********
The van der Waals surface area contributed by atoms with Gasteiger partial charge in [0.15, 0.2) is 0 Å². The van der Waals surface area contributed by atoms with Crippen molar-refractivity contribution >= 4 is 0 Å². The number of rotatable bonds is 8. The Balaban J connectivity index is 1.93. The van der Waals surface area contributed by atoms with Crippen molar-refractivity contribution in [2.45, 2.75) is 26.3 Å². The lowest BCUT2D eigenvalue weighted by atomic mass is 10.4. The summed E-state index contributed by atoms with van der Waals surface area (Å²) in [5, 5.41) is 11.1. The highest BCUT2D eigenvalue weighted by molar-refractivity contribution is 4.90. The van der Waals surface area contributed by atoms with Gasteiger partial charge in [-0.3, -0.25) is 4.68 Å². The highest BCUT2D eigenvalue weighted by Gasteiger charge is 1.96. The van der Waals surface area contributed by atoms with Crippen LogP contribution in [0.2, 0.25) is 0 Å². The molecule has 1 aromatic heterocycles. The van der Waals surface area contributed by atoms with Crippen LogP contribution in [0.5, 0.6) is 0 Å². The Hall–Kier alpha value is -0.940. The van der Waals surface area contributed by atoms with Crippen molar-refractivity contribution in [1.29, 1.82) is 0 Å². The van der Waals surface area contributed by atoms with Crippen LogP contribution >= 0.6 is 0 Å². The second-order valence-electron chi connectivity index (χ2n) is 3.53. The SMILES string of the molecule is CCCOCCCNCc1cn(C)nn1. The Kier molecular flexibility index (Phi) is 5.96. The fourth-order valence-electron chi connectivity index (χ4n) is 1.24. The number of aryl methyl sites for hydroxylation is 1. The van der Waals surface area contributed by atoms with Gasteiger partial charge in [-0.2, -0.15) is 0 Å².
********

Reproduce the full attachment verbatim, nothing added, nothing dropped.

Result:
The van der Waals surface area contributed by atoms with Gasteiger partial charge in [0.15, 0.2) is 0 Å². The van der Waals surface area contributed by atoms with Crippen molar-refractivity contribution >= 4 is 0 Å². The number of rotatable bonds is 8. The Balaban J connectivity index is 1.93. The van der Waals surface area contributed by atoms with Crippen molar-refractivity contribution in [2.45, 2.75) is 26.3 Å². The lowest BCUT2D eigenvalue weighted by atomic mass is 10.4. The summed E-state index contributed by atoms with van der Waals surface area (Å²) in [5, 5.41) is 11.1. The highest BCUT2D eigenvalue weighted by molar-refractivity contribution is 4.90. The van der Waals surface area contributed by atoms with Gasteiger partial charge in [-0.3, -0.25) is 4.68 Å². The highest BCUT2D eigenvalue weighted by Gasteiger charge is 1.96. The van der Waals surface area contributed by atoms with Crippen LogP contribution in [0.2, 0.25) is 0 Å². The molecule has 1 aromatic heterocycles. The van der Waals surface area contributed by atoms with Crippen LogP contribution in [0.5, 0.6) is 0 Å². The Hall–Kier alpha value is -0.940. The van der Waals surface area contributed by atoms with Crippen molar-refractivity contribution in [1.29, 1.82) is 0 Å². The van der Waals surface area contributed by atoms with Crippen LogP contribution >= 0.6 is 0 Å². The second-order valence-electron chi connectivity index (χ2n) is 3.53. The SMILES string of the molecule is CCCOCCCNCc1cn(C)nn1. The Kier molecular flexibility index (Phi) is 5.96. The fourth-order valence-electron chi connectivity index (χ4n) is 1.24. The number of aryl methyl sites for hydroxylation is 1. The van der Waals surface area contributed by atoms with Gasteiger partial charge in [-0.2, -0.15) is 0 Å².